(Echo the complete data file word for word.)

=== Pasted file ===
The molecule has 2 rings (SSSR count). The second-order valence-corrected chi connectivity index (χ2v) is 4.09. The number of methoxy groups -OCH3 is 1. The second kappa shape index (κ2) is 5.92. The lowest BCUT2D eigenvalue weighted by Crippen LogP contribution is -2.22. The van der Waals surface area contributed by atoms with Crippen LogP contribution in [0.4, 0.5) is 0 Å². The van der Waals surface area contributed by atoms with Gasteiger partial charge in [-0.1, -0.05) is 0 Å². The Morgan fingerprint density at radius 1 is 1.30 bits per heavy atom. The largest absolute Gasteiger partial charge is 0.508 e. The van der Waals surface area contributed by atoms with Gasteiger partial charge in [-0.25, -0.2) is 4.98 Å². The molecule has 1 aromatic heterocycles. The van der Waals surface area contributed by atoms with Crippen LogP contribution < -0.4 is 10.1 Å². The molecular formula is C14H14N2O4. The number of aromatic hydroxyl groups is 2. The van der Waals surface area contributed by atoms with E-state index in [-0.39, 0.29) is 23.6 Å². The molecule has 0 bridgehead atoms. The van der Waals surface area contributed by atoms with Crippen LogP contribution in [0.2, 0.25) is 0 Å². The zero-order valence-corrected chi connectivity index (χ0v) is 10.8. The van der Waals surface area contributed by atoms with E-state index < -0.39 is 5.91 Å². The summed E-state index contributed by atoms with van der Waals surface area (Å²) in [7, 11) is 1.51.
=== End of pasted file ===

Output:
The molecule has 2 rings (SSSR count). The second-order valence-corrected chi connectivity index (χ2v) is 4.09. The number of methoxy groups -OCH3 is 1. The second kappa shape index (κ2) is 5.92. The lowest BCUT2D eigenvalue weighted by Crippen LogP contribution is -2.22. The van der Waals surface area contributed by atoms with Crippen LogP contribution in [0.4, 0.5) is 0 Å². The van der Waals surface area contributed by atoms with Gasteiger partial charge in [-0.1, -0.05) is 0 Å². The Morgan fingerprint density at radius 1 is 1.30 bits per heavy atom. The largest absolute Gasteiger partial charge is 0.508 e. The van der Waals surface area contributed by atoms with Gasteiger partial charge in [-0.25, -0.2) is 4.98 Å². The molecule has 1 aromatic heterocycles. The van der Waals surface area contributed by atoms with Crippen LogP contribution < -0.4 is 10.1 Å². The molecular formula is C14H14N2O4. The number of aromatic hydroxyl groups is 2. The van der Waals surface area contributed by atoms with E-state index in [-0.39, 0.29) is 23.6 Å². The molecule has 0 bridgehead atoms. The van der Waals surface area contributed by atoms with Crippen LogP contribution in [0.2, 0.25) is 0 Å². The zero-order valence-corrected chi connectivity index (χ0v) is 10.8. The van der Waals surface area contributed by atoms with E-state index < -0.39 is 5.91 Å². The summed E-state index contributed by atoms with van der Waals surface area (Å²) in [7, 11) is 1.51.